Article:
US Secretary of State Anthony Blinken stated that if Tehran does not make concessions during the talks, then the 2015 JCPOA agreement will be at risk.
The United States and France warned Iran that time is running out to resume the nuclear agreement, and they fear that if negotiations are delayed, Tehran’s sensitive atomic activities may advance.
During the first high-level visit of President Joe Biden’s administration to Paris, Secretary of State Anthony Brinken and his French host gave a new spirit of cooperation on Friday after four years of turmoil under Donald Trump’s leadership. pay tribute.
But the two sides said that if Tehran does not make concessions during the negotiations, one of Biden’s key promises-returning to the Iran nuclear program agreement that was destroyed by Trump in 2015-will be at risk. Lasts for several months In Vienna.
Brinken warned that the United States and Iran still have “serious differences”, and Iran has been negotiating since its victory in the presidential election last week. Ibrahim Raisi.
Brinken told reporters using the official name of the agreement: “Yes, at a certain point, it is difficult to return to the standards set by the JCPOA.”
“We haven’t reached that point yet-I can’t determine the date-but we are aware of it.”
Brinken warned that if Iran “continues to spin more advanced centrifuges” and strengthens uranium enrichment, it will bring the “breakthrough” closer and it will dangerously approach the ability to develop a nuclear bomb.
But Brinken said that Biden still supports the return agreement, according to which Iran will significantly reduce its nuclear work until Trump withdrew in 2018 And implement severe sanctions.
“It is in our national interest to try to put the nuclear issue back into the framework of the JCPOA,” Brinken said.
Brinken said that if Tehran fails to extend the monitoring agreement with the UN nuclear supervisory agency that expires this week, it will become a “serious concern” in the negotiations with the world powers to restart the nuclear agreement.
Since April, Iran has been negotiating with world powers to resume the 2015 agreement under which Iran agreed to restrict its nuclear program in exchange for the lifting of sanctions. The Vienna talks are currently suspended and are expected to last until next week.
After the Trump-led U.S. abandoned the agreement in 2018, Iran responded by violating some of these restrictions. Tehran and Washington have yet to agree on which party should take which steps and when to resume the agreement.
One of Iran’s measures to reduce compliance was the decision to end the additional monitoring of its nuclear facilities by the International Atomic Energy Agency in February. The temporary transaction was extended by two inspections, and the last one ended this week.
“This is still a serious problem,” Brinken and his French counterpart Jean-Yves Le Drian told reporters at a press conference in Paris. “This concern has been communicated to Iran and needs to be resolved.”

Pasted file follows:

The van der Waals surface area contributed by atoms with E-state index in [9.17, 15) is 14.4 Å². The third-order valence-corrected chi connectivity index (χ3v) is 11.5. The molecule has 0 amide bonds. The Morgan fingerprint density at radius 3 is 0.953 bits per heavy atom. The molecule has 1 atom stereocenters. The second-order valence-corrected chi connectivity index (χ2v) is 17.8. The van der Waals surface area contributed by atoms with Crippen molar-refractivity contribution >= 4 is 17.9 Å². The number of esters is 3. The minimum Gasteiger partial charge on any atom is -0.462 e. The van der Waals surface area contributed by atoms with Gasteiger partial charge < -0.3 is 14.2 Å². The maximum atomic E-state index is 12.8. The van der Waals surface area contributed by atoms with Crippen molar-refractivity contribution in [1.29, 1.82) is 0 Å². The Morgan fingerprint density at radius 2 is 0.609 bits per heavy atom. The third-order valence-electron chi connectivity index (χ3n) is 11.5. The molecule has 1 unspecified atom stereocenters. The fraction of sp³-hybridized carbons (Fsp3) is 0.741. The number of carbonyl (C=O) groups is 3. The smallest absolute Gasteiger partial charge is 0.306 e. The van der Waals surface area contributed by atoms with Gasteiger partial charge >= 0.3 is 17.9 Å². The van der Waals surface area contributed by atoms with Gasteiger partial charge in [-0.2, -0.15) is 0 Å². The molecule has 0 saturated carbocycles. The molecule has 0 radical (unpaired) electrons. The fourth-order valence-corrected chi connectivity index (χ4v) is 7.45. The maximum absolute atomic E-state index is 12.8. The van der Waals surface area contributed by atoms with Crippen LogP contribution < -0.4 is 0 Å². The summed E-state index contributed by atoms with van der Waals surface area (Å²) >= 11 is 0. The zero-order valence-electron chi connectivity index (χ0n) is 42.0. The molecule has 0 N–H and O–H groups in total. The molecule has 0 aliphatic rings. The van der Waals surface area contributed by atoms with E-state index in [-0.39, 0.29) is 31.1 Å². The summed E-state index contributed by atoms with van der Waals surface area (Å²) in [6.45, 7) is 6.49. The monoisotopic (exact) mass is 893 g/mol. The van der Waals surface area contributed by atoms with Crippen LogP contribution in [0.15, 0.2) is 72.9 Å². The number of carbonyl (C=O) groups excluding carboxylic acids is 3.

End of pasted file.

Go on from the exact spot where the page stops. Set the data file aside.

The UN nuclear watchdog said late on Friday that it had not received a reply from Tehran on the possible extension of the monitoring agreement, which expired on Thursday.
The International Atomic Energy Agency (IAEA) stated in a statement that its director Rafael Grossi had sent a letter to Tehran on the matter on June 17, but “Iran has not yet responded to his letter and has not indicated whether it intends to maintain the current s arrangement”.
Grossi said, “In this regard, Iran needs to respond immediately.”
France — like the United Kingdom, Germany, Russia, and China, staying in the 2015 agreement despite Trump’s pressure — has also increased the pressure on Iran to advance.
“We hope that the Iranian authorities will make a final decision-undoubtedly a difficult decision-that will bring the negotiations to an end,” Le Drian said at a joint press conference with Blinken.
Negotiations have stalled, partly because Iran insisted on lifting all sanctions and pointed out the economic relief under the agreement.
The Biden administration stated that it is ready to cancel the economic measures related to nuclear work stipulated by the JCPOA, but will retain other sanctions, including human rights and Iran’s support for armed groups in the Arab world.
Some experts believe that Iran has been waiting for Raisi to be elected, and his hardline attitude has been supported by Ayatollah Ali Khamenei, the supreme leader of the ultimate arbiter of Iran’s foreign policy.
Analysts have said that Iran may reach an agreement before Raisi takes office in August – allowing him to attribute the expected economic boost to him, but if the situation worsens, it will blame the outgoing President Hassan Rouhani. ), he is a moderate who supports a better relationship with the West.